Tag Archives: Oscars

Oscars 2018: Nom Nom Nom

by Hope Madden and George Wolf

2017 was year marked by independents: original screenplays, original ideas, low-budgets, big returns. How beautiful is that?

Bearing his most intimate vision yet, Guillermo del Toro’s The Shape of Water swept up 13 Oscar nominations, impressing voters in nearly every category, from technical achievement through acting and directing.

And Get Out represents the first full-blown horror film to be nominated for Best Picture since The Sixth Sense in 1999. The powerhouse indie not only earned more than $250 million, it also nabbed a total of four nominations, including acknowledgments for Daniel Kaluuya for Lead Male Actor and Jordan Peele for Original Screenplay and Director.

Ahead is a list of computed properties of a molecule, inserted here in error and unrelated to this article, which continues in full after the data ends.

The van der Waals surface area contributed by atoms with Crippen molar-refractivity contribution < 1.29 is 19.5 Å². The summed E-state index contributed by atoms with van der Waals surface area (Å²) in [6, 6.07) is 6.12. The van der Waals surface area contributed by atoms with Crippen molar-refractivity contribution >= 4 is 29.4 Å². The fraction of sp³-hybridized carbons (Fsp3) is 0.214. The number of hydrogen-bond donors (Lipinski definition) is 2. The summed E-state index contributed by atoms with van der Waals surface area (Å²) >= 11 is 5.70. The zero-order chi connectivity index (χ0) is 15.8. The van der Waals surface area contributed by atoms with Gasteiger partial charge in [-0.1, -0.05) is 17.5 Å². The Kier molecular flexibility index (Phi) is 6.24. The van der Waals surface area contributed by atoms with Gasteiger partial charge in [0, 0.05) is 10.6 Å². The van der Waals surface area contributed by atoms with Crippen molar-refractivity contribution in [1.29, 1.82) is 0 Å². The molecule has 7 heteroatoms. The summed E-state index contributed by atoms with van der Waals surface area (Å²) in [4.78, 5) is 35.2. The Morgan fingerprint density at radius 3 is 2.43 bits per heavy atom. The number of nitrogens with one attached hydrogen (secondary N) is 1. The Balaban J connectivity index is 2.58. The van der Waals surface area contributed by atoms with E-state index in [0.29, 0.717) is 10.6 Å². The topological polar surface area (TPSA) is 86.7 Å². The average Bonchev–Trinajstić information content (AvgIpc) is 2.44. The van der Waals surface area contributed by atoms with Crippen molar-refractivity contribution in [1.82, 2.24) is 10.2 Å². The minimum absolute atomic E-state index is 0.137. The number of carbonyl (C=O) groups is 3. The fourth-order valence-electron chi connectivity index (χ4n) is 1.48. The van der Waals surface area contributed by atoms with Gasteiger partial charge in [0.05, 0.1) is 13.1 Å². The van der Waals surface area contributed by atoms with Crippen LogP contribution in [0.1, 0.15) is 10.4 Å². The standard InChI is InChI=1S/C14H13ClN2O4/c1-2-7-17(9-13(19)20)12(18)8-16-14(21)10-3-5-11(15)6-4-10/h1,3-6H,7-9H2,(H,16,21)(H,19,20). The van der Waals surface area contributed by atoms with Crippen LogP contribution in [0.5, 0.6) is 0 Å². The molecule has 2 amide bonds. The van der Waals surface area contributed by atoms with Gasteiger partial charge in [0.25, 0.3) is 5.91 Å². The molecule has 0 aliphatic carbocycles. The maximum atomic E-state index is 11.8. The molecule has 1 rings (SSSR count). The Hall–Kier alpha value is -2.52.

Slights were few and far between. Here’s a recap of the morning’s events:

Best Picture:

The biggest surprise here is probably Darkest Hour, a film marked by an outstanding performance and not much else. Mudbound or Blade Runner 2049, both with three noms themselves, would have been stronger choices. We would have loved to see a real long shot—The Florida Project, The Killing of a Sacred Deer or even A Ghost Story—in its place, but we know that’s dreaming.

“Call Me by Your Name”
“Darkest Hour”
“Get Out”
“Lady Bird”
“Phantom Thread”
“The Post”
“The Shape of Water”
“Three Billboards Outside Ebbing, Missouri”


The unexpected exclusion here is not Steven Spielberg for The Post, but Martin McDonagh for Three Billboards Outside Ebbing, Missouri—a film nominated for 5 Oscars: three in acting, one for film editing and McDonagh for the original screenplay. But it’s hard to pick nits with this list. We love the diversity here and wouldn’t change a thing.